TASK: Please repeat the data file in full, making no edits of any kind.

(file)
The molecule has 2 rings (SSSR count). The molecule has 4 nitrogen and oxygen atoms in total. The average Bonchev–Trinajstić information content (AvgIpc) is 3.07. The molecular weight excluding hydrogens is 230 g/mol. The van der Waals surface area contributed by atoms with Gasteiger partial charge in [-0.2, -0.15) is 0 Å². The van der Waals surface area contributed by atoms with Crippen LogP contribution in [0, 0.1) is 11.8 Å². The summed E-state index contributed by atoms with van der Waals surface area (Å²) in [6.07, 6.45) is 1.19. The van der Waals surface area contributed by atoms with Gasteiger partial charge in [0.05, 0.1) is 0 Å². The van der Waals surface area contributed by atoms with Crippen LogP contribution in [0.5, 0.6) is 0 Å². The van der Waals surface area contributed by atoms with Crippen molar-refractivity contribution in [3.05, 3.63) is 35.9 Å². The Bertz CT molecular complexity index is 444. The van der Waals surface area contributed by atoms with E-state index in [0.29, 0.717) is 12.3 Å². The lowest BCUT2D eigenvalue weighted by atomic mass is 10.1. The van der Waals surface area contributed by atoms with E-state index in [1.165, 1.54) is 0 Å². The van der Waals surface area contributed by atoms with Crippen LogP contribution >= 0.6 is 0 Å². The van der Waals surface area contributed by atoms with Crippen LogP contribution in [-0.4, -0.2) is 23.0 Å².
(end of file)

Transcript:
The molecule has 2 rings (SSSR count). The molecule has 4 nitrogen and oxygen atoms in total. The average Bonchev–Trinajstić information content (AvgIpc) is 3.07. The molecular weight excluding hydrogens is 230 g/mol. The van der Waals surface area contributed by atoms with Gasteiger partial charge in [-0.2, -0.15) is 0 Å². The van der Waals surface area contributed by atoms with Crippen LogP contribution in [0, 0.1) is 11.8 Å². The summed E-state index contributed by atoms with van der Waals surface area (Å²) in [6.07, 6.45) is 1.19. The van der Waals surface area contributed by atoms with Gasteiger partial charge in [0.05, 0.1) is 0 Å². The van der Waals surface area contributed by atoms with Crippen LogP contribution in [0.5, 0.6) is 0 Å². The van der Waals surface area contributed by atoms with Crippen molar-refractivity contribution in [3.05, 3.63) is 35.9 Å². The Bertz CT molecular complexity index is 444. The van der Waals surface area contributed by atoms with E-state index in [0.29, 0.717) is 12.3 Å². The lowest BCUT2D eigenvalue weighted by atomic mass is 10.1. The van der Waals surface area contributed by atoms with E-state index in [1.165, 1.54) is 0 Å². The van der Waals surface area contributed by atoms with Crippen LogP contribution >= 0.6 is 0 Å². The van der Waals surface area contributed by atoms with Crippen LogP contribution in [-0.4, -0.2) is 23.0 Å².